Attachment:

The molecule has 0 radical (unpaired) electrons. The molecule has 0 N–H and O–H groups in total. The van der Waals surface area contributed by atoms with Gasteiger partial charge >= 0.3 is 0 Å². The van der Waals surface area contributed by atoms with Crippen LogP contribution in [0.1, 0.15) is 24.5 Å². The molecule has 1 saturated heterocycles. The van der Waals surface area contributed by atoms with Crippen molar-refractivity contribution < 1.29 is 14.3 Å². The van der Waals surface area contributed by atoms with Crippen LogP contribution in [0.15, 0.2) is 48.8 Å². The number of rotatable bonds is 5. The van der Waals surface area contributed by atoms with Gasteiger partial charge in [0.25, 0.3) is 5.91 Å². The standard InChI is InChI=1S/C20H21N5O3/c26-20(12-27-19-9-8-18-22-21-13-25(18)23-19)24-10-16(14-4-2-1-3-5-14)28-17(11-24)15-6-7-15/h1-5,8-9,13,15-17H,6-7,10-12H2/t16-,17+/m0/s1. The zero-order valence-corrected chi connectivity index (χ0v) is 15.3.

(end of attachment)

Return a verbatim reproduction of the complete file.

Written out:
The molecule has 0 radical (unpaired) electrons. The molecule has 0 N–H and O–H groups in total. The van der Waals surface area contributed by atoms with Gasteiger partial charge >= 0.3 is 0 Å². The van der Waals surface area contributed by atoms with Crippen LogP contribution in [0.1, 0.15) is 24.5 Å². The molecule has 1 saturated heterocycles. The van der Waals surface area contributed by atoms with Crippen molar-refractivity contribution < 1.29 is 14.3 Å². The van der Waals surface area contributed by atoms with Crippen LogP contribution in [0.15, 0.2) is 48.8 Å². The number of rotatable bonds is 5. The van der Waals surface area contributed by atoms with Gasteiger partial charge in [0.25, 0.3) is 5.91 Å². The standard InChI is InChI=1S/C20H21N5O3/c26-20(12-27-19-9-8-18-22-21-13-25(18)23-19)24-10-16(14-4-2-1-3-5-14)28-17(11-24)15-6-7-15/h1-5,8-9,13,15-17H,6-7,10-12H2/t16-,17+/m0/s1. The zero-order valence-corrected chi connectivity index (χ0v) is 15.3.